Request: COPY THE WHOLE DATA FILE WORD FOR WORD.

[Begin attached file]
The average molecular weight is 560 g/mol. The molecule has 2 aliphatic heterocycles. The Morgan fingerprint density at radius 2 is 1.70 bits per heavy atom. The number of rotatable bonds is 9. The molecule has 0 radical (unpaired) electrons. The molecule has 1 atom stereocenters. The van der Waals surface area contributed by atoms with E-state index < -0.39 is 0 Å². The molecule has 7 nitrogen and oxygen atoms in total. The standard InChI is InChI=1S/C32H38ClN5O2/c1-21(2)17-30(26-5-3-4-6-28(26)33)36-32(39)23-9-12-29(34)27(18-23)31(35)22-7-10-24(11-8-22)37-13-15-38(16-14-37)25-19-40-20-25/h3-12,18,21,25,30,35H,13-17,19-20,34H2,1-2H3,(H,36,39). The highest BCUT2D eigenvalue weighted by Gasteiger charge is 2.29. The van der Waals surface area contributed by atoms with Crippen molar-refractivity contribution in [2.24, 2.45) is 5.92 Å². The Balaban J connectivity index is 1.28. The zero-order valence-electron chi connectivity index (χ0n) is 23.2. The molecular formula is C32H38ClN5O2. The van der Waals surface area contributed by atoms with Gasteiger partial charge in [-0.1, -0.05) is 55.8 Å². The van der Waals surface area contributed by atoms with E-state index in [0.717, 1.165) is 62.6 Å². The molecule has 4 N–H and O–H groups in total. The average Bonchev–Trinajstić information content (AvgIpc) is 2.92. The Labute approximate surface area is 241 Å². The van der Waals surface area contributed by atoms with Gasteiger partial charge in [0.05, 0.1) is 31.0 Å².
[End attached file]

The average molecular weight is 560 g/mol. The molecule has 2 aliphatic heterocycles. The Morgan fingerprint density at radius 2 is 1.70 bits per heavy atom. The number of rotatable bonds is 9. The molecule has 0 radical (unpaired) electrons. The molecule has 1 atom stereocenters. The van der Waals surface area contributed by atoms with E-state index < -0.39 is 0 Å². The molecule has 7 nitrogen and oxygen atoms in total. The standard InChI is InChI=1S/C32H38ClN5O2/c1-21(2)17-30(26-5-3-4-6-28(26)33)36-32(39)23-9-12-29(34)27(18-23)31(35)22-7-10-24(11-8-22)37-13-15-38(16-14-37)25-19-40-20-25/h3-12,18,21,25,30,35H,13-17,19-20,34H2,1-2H3,(H,36,39). The highest BCUT2D eigenvalue weighted by Gasteiger charge is 2.29. The van der Waals surface area contributed by atoms with Crippen molar-refractivity contribution in [2.24, 2.45) is 5.92 Å². The Balaban J connectivity index is 1.28. The zero-order valence-electron chi connectivity index (χ0n) is 23.2. The molecular formula is C32H38ClN5O2. The van der Waals surface area contributed by atoms with Gasteiger partial charge in [-0.1, -0.05) is 55.8 Å². The van der Waals surface area contributed by atoms with E-state index in [0.717, 1.165) is 62.6 Å². The molecule has 4 N–H and O–H groups in total. The average Bonchev–Trinajstić information content (AvgIpc) is 2.92. The Labute approximate surface area is 241 Å². The van der Waals surface area contributed by atoms with Gasteiger partial charge in [0.05, 0.1) is 31.0 Å².